As of 6am EDT today, Microsoft’s Multilingual App Toolkit officially supports Xamarin for making it easy to manage language translations in mobile apps. Originally designed for Windows Store apps, the Multilingual App Toolkit (which I’m just going to call MAT) allows you to add new language resources and generate RESX files to compile into your app. It uses the XLIFF format for storing the translated resources and can import, export, and even machine translate your native text into other languages.

XLIFF stands for Xml Language Interchange File Format and is an industry standard file format that language translation companies can use to translate your text. XLIFF has some rudimentary workflow features that you track when a new text string has been added, or translated, or approved.

Prior to version 4, MAT only knew how to generate RESX files. That’s fine for Windows apps, but Android and iOS have their own formats. Android uses XML files in the folders for each language or local. The format is similar to the RESX format. For iOS, they store the string resources in text files, as key value pairs.

Last fall, I played around with that version and used T4 templates to render Android and iOS native resource files from the Windows RESX files. The MAT team decided to add that capability into MAT and improve on it. You can now add MAT support directly to Xamarin.Android and Xamarin.iOS projects. If you enable MAT support for Android, you can right on an Android project and add new languages to the project. They will be XLIFF files and will generate Android strings.xml files for each language.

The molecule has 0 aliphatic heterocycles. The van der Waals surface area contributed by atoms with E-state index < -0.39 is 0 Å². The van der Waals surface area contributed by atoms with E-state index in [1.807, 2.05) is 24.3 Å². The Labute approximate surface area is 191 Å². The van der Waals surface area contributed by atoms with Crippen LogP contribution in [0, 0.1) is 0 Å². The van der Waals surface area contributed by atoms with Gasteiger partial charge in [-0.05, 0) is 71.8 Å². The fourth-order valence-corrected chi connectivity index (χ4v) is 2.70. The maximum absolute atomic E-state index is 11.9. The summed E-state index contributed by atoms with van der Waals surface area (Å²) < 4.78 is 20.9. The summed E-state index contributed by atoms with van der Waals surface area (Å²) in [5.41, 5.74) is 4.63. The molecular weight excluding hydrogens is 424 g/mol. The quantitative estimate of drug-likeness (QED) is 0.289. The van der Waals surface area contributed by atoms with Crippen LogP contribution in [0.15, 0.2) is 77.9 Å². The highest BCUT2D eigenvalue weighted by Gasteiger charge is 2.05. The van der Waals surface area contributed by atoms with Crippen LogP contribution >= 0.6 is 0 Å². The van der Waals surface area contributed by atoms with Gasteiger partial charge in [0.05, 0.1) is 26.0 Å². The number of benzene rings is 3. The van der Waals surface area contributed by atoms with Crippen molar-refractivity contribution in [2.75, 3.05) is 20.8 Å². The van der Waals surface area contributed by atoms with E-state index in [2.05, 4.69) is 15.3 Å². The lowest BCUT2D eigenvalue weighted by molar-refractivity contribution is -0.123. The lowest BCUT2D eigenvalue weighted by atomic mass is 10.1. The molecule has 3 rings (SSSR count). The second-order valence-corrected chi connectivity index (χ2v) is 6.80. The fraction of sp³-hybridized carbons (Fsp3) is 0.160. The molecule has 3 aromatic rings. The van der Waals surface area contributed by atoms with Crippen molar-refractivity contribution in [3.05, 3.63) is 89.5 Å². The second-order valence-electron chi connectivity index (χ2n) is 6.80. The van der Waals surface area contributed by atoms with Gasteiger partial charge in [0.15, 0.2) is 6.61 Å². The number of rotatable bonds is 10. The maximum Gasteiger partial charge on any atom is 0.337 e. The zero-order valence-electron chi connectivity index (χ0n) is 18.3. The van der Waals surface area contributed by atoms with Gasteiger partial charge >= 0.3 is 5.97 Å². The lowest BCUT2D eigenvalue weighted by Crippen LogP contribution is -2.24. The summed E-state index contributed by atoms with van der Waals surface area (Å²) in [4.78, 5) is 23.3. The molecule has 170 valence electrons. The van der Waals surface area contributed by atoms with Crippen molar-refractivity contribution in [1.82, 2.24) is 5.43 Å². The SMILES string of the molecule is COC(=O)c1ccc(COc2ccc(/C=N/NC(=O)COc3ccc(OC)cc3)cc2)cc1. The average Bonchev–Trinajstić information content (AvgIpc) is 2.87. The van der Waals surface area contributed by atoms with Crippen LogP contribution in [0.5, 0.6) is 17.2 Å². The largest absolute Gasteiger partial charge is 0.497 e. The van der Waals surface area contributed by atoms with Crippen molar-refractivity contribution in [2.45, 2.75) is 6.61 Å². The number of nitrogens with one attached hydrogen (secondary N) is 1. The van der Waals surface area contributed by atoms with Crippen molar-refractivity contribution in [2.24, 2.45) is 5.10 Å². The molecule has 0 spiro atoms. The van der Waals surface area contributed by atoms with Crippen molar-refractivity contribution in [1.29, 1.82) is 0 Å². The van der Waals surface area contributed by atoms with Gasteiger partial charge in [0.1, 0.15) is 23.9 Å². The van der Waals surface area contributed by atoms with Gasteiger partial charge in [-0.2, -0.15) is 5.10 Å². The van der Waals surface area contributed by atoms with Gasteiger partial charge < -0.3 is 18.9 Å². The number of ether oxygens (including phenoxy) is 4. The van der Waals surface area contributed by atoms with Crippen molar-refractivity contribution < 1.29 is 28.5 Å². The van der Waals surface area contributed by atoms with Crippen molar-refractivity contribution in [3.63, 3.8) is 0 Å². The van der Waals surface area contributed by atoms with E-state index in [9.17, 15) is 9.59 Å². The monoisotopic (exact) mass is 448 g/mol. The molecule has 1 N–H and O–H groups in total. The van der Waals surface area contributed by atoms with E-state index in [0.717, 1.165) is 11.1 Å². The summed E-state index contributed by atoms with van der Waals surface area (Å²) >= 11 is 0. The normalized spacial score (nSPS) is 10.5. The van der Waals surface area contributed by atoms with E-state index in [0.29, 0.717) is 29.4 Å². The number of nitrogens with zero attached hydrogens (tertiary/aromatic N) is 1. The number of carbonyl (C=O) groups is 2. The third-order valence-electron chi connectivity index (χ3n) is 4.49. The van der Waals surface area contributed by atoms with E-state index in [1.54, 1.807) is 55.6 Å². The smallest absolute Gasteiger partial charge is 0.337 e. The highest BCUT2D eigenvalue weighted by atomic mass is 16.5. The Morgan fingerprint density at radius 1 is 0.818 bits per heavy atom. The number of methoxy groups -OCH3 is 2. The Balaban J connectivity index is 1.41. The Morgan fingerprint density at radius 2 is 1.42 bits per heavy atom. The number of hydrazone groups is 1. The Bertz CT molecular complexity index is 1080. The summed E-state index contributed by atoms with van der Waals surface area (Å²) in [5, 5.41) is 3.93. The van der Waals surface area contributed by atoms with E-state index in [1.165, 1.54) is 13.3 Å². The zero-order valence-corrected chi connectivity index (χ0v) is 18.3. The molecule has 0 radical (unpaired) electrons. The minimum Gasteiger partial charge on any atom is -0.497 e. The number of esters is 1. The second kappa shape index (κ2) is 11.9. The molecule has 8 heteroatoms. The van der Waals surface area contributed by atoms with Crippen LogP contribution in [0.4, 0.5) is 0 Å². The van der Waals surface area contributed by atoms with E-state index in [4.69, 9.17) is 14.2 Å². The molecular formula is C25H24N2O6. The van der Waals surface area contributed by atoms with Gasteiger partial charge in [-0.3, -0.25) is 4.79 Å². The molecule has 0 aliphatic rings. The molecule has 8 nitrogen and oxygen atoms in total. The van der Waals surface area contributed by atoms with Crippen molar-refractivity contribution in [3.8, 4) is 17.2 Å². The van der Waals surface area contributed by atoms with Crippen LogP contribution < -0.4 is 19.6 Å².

Microsoft’s Cameron Lerum has been working on MAT and has brought it with him to Xamarin’s Evolve conference. I’ve had early access to beta builds of MAT 4 and it works much better than my mess of T4 scripts.

Microsoft’s Cameron Lerum demoing the Multilingual App Toolkit with Xamarin.iOS for Xamarin CTO Miguel de Icaza

The latest thing from Xamarin has been Xamarin.Forms, which allows you to write common UI code for Android, iOS, and Windows Phone. MAT v4 works just fine with it. Put your string resources in a RESX file and put that file in a shared library. Then you can access the compiled resource strings from both the code behind and in the XAML markup. You’ll need to add an IMarkupExtension to your project, but that will give you databinding to the localized string resources.

To find out more about the new version of the Multilingual App Toolkit, Cameron just posted an article on it on the MAT blog.  If you are attending the Xamarin Evolve conference this week, look for Cameron or myself and we can demo the new version.  If you are in Atlanta on this Saturday, the 11th, I will be doing a presentation at the Atlanta Code Camp that will feature how to use MAT to add localization support to native mobile apps.